From NH Fish and Game: Something's bruin, so don't feed the bearsMay 19. 2018 8:19PM
It's springtime and that means animals are on the move - including bears.
Black bears crossing paths with people, though nothing new, is an increasing occurrence in New Hampshire. People can readily live and play in areas inhabited by black bears without any negative interactions, but it takes some planning on our part.
Bears are all about food, and they will easily adapt to our environment if it means gaining access to backyard foods. If we don't allow bears this access, we don't allow bear-human conflicts to occur.
There are an average of 600 bear-human conflicts reported in New Hampshire each year. In 2006, New Hampshire Fish and Game established a rule (Fis 310.01) that prohibits people from feeding bears, whether intentionally or inadvertently, because such activity may result in injuries, damage to property, or public nuisances. The most common types of food bears eat because of opportunity are garbage, bird seed, chickens, and pet food.
Bears have a keen sense of smell which allows them to easily find food. Additionally, they have incredible memories, which enables them to remember where they found food (often years later). Collectively, these attributes make bears very good at exploiting human-related food resources.
If bears become habituated to humans, this can eliminate, or severely alter, their natural behavior and foraging patterns, making it difficult for them to live their lives as "wild" bears. Bears that become habituated tend to get killed at a much higher rate compared with bears that avoid human-occupied areas. If a mother bear teaches her cubs these habits and those cubs pass this behavior to their own, then it becomes a vicious cycle that is hard to break.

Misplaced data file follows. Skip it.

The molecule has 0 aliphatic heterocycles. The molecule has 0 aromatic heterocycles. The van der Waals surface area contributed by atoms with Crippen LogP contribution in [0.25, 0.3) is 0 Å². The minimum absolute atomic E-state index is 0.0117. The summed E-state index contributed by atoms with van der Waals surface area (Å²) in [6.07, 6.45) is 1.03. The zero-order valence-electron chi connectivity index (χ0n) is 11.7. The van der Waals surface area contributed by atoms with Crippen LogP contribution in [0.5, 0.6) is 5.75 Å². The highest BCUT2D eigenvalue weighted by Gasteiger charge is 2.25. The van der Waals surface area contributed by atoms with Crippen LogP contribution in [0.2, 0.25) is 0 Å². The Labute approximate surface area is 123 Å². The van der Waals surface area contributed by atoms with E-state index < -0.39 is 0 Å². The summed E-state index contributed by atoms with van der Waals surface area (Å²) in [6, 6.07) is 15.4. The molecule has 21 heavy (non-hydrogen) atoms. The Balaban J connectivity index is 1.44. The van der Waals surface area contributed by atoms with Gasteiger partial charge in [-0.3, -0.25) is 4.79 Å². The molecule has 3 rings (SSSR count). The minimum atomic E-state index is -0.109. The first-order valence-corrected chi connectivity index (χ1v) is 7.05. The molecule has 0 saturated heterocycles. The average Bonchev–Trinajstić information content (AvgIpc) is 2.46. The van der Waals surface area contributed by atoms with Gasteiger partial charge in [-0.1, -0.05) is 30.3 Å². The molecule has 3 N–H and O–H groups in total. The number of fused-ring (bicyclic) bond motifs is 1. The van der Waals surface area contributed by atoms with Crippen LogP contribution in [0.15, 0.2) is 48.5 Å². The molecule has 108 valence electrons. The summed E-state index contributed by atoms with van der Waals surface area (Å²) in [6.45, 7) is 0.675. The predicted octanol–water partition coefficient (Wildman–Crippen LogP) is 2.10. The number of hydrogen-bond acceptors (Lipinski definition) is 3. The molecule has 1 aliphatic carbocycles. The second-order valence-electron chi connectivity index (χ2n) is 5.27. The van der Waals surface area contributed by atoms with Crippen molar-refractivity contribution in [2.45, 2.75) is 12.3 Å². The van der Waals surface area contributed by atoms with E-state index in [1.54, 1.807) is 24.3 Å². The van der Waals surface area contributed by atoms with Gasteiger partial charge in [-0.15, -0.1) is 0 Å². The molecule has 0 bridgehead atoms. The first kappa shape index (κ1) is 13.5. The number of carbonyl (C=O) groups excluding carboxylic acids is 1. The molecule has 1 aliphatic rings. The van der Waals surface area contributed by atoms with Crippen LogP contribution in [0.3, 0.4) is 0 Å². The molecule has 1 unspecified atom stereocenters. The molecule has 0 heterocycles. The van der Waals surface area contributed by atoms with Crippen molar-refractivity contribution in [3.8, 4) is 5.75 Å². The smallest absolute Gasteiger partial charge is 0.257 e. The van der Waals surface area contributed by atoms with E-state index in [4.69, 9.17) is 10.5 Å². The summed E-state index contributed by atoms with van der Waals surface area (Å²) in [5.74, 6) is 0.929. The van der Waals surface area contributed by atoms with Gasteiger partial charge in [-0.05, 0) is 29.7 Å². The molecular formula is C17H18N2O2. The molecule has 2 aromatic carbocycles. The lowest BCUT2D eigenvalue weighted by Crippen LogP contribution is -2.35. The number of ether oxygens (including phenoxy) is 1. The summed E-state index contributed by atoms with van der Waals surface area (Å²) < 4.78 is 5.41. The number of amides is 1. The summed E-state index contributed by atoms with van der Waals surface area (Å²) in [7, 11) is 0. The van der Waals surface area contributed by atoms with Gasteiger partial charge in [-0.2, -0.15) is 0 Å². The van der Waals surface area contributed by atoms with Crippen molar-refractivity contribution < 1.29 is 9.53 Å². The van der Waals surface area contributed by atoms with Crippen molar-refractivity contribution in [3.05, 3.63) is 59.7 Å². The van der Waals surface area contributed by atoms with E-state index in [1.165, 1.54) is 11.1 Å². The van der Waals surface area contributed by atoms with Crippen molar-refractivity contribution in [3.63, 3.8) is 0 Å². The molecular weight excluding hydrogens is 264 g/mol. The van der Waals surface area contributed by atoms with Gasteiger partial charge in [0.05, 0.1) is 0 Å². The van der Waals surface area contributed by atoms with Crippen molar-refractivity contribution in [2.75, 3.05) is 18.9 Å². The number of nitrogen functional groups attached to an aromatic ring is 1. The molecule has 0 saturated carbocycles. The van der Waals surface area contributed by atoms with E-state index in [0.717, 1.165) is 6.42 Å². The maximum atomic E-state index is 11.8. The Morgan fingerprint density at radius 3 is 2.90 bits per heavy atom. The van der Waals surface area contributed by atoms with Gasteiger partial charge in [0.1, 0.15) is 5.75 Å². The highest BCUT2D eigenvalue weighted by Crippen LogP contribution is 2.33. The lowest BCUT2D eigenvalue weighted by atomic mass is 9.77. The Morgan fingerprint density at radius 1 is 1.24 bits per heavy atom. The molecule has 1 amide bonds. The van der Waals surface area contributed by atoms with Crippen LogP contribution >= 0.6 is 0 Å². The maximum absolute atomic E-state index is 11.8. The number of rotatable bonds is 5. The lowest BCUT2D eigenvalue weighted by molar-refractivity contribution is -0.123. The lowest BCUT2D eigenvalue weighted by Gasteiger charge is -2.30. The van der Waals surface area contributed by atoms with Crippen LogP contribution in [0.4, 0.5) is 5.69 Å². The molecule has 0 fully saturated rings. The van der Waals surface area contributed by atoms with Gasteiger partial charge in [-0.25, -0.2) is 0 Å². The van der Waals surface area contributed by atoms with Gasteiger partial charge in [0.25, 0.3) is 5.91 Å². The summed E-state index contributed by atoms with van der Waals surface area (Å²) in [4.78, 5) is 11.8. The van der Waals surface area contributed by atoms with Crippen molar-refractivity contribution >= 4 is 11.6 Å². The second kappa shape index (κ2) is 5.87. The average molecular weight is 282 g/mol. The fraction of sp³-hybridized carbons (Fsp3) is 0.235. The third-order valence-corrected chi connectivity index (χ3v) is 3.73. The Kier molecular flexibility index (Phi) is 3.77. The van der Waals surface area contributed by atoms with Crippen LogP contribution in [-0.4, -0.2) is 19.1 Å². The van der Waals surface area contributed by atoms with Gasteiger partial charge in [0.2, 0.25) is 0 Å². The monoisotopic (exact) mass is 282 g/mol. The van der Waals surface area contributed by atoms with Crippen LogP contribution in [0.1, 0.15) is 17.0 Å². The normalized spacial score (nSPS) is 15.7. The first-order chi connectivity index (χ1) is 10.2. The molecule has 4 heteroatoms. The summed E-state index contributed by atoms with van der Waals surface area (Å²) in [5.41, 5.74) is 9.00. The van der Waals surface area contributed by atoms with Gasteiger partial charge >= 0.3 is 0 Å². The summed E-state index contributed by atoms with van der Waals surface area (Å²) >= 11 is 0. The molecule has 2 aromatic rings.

"Bears are not generally aggressive, but they certainly do become conditioned and lose fear of people," said Andrew Timmins, bear biologist at the New Hampshire Fish and Game Department. "Bears that become too comfortable around people often get killed as the bear's 'lack of fear' is misinterpreted as aggressiveness.
"We routinely get asked to move bears due to conflict, but that is not a sustainable solution because other bears will replace the bears that are moved if the food source remains. Also, placing a bear in unfamiliar territory is hard on the animal.
"If you care about bears, keep them wild by securing food attractants around your home and property."
Residents are therefore urged to follow some common-sense steps. Take down birdfeeders from April 1 through Dec. 1. And regardless of the date, if a bear is active in your community, you should immediately stop all bird feeding activity.
Keep all garbage secured, keep barbecue grills clean, and do not leave pet food outdoors. When camping, keep food, including grease and scraps, in closed containers, do not store food or cooking gear where you sleep, and at night keep food in a closed-up vehicle or hang it at least 10 feet off the ground and 5 feet out on a limb that will not support a bear.
Keep your dog on a leash when walking in areas of known bear activity. A bear will defend itself from an approaching and aggressive dog. .
Most importantly, if you raise chickens, bees, or other critters, you need to protect your investment with an electric fence. Despite being strong and agile animals, bears respect a properly maintained electric fence. In the absence of an electric fence, the probability is high throughout our state that bears and assorted predators will eventually dine at your expense.
For more information on fence options, call the USDA Wildlife Service at 888-749-2327 (888-SHY-BEAR). To read more about black bears, visit the Fish and Game website at www.wildlife.state.nh.us/wildlife/profiles/black-bear.html.